So after re-reading Jeff’s Interaction Criticism: How to Do It and his Constructing the User of Maeve, I am trying to do some deconstruction and match work with the goal of demystifying the unknown and hopefully would get some insights on how to do it on my own.

As I was reading the How-to, I wrote down the questions that  I wanted to answer from the Maeve one. The questions are,

  • what are the associations that Jeff is building?
  • where is modeling the expert reading by Jeff?
  • what is resonant with Jeff?
  • how did Jeff do his close reading of the interaction? can I distinguish the points?
  • what ‘s the particular direction of the theme in this critique?
  • what is his own dispositions and who are the audience?

After reading the Maeve one, I think I have found the answers to these questions. Here is what I found,

First of all, this is a User-Centered Criticism, because Jeff was explaining Maeve as a prompt and analyze its cause on the experience of the user.

How did Jeff do the close reading of Maeve

Jeff identified diverse elements in the third paragraph under the basic characteristics of Maeve’s user section, as he said, “Its cool color palette, swirling large-screen displays, embodied and tangible interaction, use of collectable cards, mixed media dynamic presentation…” and all these individual elements as a whole created “a sci-fi aesthetic popular to many-especially middle class, well educated, male users.” [By the way, I think the mention of “Minority Report” and “made-for-Hollywood interfaces” are all the resonant messages Jeff got personlly from looking at the Maeve interaction.]

Jeff also identified how Maeve “want” the users to interact with it. “users cannot take it home and get to know it at their own pace. Rather, they must understand and start using it upon their first encounter with it.” Also, Jeff identified how two types of users could use Maeve differently, the “theorist” will “perform a scholarly navigation” versus the one who “bring out visually compelling imagery, without regard for what it ostensibly ‘means'”.

Following up the two kinds of users mentioned above, Jeff further articulated the relationships among different users effected by Maeve. “…it also effects a relationship between that user and any nearby spectators. Perhaps they are impressed, intimidated, or excited by the public performance of architectural theory…” and what are the possible results by these relationships. “This relationship, in turn, will lead to behaviors–avoidance, conversation starting, attempting to take control of the table, etc.”

How did Jeff do the interpretation of Maeve

He used the prior examples in film and fashion to make associations with Maeve interaction, and used the concepts in these two fields to create new meanings in interaction design, in this case Maeve. He borrowed the concept of “thrust a subjective-position on audience” in the film and applied to Maeve and analyzed how the users were thrusted on with a subjective-position. “Maeve dominates the room, reducing its users to silhouettes and shadows…” He borrowed the concept of “identity” and self-expression in fashion and looked at them differently in the example of Maeve, interpreting that different kinds of users actually expressed their identities from their “performance”, which leads to a further new discussion on how this could affect the relationships among the users.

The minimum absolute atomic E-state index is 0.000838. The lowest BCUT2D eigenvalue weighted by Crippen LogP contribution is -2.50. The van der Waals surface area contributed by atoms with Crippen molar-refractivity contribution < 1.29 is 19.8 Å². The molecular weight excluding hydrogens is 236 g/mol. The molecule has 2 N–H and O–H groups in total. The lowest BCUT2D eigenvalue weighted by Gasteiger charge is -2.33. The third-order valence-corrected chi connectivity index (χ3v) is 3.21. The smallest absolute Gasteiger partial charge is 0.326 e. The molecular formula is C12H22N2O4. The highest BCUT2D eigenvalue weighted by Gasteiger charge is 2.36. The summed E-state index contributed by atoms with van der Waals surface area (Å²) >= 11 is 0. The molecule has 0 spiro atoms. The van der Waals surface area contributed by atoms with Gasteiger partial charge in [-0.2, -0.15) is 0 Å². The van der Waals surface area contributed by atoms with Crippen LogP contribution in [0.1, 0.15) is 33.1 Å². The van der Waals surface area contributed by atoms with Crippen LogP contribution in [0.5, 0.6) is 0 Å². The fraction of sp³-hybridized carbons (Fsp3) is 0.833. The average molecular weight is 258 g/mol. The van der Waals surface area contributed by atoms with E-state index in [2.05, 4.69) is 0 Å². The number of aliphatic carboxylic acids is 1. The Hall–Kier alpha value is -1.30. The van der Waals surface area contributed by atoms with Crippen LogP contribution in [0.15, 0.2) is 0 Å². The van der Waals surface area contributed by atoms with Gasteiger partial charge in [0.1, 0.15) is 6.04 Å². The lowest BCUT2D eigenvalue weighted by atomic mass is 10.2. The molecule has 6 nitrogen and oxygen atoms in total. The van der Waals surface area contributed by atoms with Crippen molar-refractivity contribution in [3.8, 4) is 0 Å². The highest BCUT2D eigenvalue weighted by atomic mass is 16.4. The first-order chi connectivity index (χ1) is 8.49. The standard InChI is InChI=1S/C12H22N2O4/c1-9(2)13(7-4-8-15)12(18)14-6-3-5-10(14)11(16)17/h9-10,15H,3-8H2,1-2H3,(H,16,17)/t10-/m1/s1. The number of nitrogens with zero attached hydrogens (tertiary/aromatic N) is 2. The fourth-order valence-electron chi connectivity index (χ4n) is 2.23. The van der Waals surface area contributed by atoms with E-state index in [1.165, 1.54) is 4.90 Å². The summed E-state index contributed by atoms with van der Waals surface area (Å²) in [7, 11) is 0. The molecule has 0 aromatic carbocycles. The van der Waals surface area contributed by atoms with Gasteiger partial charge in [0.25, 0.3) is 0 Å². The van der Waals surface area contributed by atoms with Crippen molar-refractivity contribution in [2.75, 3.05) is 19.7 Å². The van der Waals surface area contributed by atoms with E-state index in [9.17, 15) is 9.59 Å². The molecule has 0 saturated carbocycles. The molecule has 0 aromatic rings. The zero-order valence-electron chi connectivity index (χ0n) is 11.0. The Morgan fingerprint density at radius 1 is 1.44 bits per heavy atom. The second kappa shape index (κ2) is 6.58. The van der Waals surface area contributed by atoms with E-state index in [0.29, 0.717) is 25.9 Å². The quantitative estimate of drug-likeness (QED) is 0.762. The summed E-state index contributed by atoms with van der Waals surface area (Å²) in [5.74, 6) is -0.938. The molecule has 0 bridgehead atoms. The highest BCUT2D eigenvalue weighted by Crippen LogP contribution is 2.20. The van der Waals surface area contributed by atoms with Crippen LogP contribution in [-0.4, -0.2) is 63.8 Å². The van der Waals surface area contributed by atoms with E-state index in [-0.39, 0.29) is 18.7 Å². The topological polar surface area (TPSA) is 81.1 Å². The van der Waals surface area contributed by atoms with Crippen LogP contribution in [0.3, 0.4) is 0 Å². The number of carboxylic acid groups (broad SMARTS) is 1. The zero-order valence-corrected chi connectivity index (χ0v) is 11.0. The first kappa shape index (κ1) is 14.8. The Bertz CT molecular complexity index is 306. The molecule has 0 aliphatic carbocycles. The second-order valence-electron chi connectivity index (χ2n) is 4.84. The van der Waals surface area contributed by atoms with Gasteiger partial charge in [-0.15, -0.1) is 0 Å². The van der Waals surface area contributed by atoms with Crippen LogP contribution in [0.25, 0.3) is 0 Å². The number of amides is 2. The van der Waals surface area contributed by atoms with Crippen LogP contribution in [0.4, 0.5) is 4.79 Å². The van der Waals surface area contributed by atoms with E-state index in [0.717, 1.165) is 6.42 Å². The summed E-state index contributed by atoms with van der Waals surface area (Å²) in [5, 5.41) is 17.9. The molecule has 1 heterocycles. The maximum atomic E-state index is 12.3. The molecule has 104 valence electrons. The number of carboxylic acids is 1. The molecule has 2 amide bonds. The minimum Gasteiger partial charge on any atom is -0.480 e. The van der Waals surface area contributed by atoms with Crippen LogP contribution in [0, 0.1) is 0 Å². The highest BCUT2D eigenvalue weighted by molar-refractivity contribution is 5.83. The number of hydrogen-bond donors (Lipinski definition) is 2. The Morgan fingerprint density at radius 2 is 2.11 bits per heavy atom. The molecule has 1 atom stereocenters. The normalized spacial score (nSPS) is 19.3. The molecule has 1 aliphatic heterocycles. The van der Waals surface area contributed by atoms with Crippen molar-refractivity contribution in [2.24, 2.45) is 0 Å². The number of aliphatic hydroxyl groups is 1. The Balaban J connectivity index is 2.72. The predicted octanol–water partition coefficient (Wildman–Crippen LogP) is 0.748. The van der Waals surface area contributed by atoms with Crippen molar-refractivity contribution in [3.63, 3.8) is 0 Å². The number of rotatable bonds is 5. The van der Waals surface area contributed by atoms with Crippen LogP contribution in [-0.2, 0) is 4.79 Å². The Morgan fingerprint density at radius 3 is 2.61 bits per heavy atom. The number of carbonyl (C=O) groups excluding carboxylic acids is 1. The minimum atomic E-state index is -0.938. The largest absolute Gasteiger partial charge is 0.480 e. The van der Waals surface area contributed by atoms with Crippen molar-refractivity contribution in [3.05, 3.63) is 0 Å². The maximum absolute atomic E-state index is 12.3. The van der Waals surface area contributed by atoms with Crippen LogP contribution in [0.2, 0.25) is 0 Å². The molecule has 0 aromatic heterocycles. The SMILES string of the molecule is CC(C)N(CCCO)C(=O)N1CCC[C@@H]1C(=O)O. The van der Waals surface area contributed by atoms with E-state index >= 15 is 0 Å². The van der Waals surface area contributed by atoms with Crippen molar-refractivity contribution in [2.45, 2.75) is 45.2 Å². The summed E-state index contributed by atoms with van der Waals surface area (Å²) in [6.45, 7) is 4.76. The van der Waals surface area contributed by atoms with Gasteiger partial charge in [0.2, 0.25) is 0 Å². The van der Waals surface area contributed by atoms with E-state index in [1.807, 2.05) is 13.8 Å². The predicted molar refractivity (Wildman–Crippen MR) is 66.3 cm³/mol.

I am particularly interested in how Jeff revealed the hidden to his readers and trying to analyze how he made those hidden insights visible. One is his interpretation of the basic characteristics of Maeve’s user, “Maeve seems to assume users who are interested in learning about or exploring architectural relationships.” and “[Maeve] assumes a user that is competent to use it both physically and intellectually.” These interpretational analysis really help the readers see what they might not see at the first glance. Also here Jeff is also modeling an expert reading. Another example where he revealed the hidden is when he got the conclusion “this advanced and futuristic software system situates public performance before private practice.” I personally really like this interpretation, because it is not obvious to see this conclusion but when you see it you will feel the same way that it’s normally hard to express. This perfectly demonstrate the power and value of a good critique.

My Critique on Jeff’s Critique

By reading the section title “Two kinds of Reader, Two Kinds of User”, I want to point out that for the “two kinds of reader” there is an implication for two kinds of writer/author, which are the character in the novel and the actual writer, according to the article. But for the “two kinds of user” there could be only one kind of designer.

When Jeff made the statement that “the ‘user’ can be understood as ‘the kind of person that uses this application’ or ‘an actual person who uses this application.'”, I was reminded of the discussion about the personas you build versus the actual test subjects. That’s all.

I know that I am more like “tagging examples” instead of “developing examples” in this post, but I feel I am doing something new in terms of using Jeff’s theory to examine his own work. And I hope through this process I could have a better understanding of his theory in use and use these insights to lead and develop my own critique.

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